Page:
What is the best part about owning a car? For some, it's all about the speed. For others, it's about the car's interior life. For most, it's about the extreme customization that you have at your fingertips. Everything from the engine to the interior to the muffler to the myriad of after market parts you can install in your car. One of the best ways to customize your car and let the whole world know that you've customized your car, is by painting it. Painting a car can seem like a terribly daunting task, but this article will serve to help you by guiding you on one of the most difficult decisions involving painting the exterior of your vehicle: choosing the right auto paint.
First and foremost, you should learn about the three things that constitute all auto paints: the carrier agent, the pigment, and the binder. The carrier agent is that which liquefies the resin and then makes sure that the chemical bonding that takes place when it is properly applied to the car will harden the material. The binder is what actually chemically alters the paint when it is applied to the car. It is the impetus for the chemical boding or hardening or setting of the paint. Finally, the pigment is the active ingredient in the paint that determines what color the paint is.
Urethane and Enamel
The binders that are present in your paint are made up of one of the three following materials: urethan, enamel, and lacquer. The first two of these three options are your best options when it comes to choosing a paint for your car; especially if you are a beginner car modder or painter.
Generally speaking, the application of urethane and enamel based binders will ensure that the paint will properly chemically bond to the car's surface, and you will be less likely to experience chipping, flaking and improper drying after your car's surface has been painted. Often times, urethane and enamel are also significantly cheaper than lacquer, as well.
Lacquer is another option that you might have at your fingertips, but it should be noted that lacquer binders are quite difficult to come by and are illegal in a number of states in the United States. The reason being is that lacquer can be flammable and as such, it can provide a great risk for those that are using it on an automobile, which, of course, is filled with combustibles such as gasoline.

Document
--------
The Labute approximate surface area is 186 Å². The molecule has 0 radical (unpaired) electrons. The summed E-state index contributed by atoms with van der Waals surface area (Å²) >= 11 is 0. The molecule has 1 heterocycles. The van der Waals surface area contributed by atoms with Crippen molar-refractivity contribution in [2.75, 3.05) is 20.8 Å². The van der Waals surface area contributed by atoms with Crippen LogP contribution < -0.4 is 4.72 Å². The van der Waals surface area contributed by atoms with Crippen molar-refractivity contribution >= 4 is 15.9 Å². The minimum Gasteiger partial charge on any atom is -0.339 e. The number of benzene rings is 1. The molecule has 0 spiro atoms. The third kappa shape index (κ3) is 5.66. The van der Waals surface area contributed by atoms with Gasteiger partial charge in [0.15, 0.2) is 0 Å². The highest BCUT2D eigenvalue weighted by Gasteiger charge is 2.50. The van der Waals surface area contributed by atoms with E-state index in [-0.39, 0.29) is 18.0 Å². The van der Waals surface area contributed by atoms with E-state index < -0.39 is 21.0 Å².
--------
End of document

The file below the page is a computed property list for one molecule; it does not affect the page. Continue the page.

The reason that lacquer is desired by many car customization enthusiasts is simple, it goes on smoothly and provides a glossy look that is hard to replicate by utilizing urethane or enamel binders. Having said this, lacquer also has a number of disadvantages to it, as well.
First and foremost, lacquer can become quite brittle over time and must be maintained on a regular basis. Many neophyte customization enthusiasts improperly apply lacquer, which can lead to it flaking or cracking within a year or so of its original application. The reason why lacquer is subject to breaking and becoming brittle is due to the fact that, while urethane and enamel chemically bond to the surface of a vehicle, lacquer merely dries on the surface of the vehicle.
Urethane and enamel ensure that the paint becomes an integral part of the car, while lacquer simply serves to make the car look nice. Lacquer is also a serious pollutant, which is another reason it is banned in numerous states.
Buying and applying car paint for the first time might seem like a daunting task, but, hopefully, this brief article has given you some insight and tips regarding this phenomenon!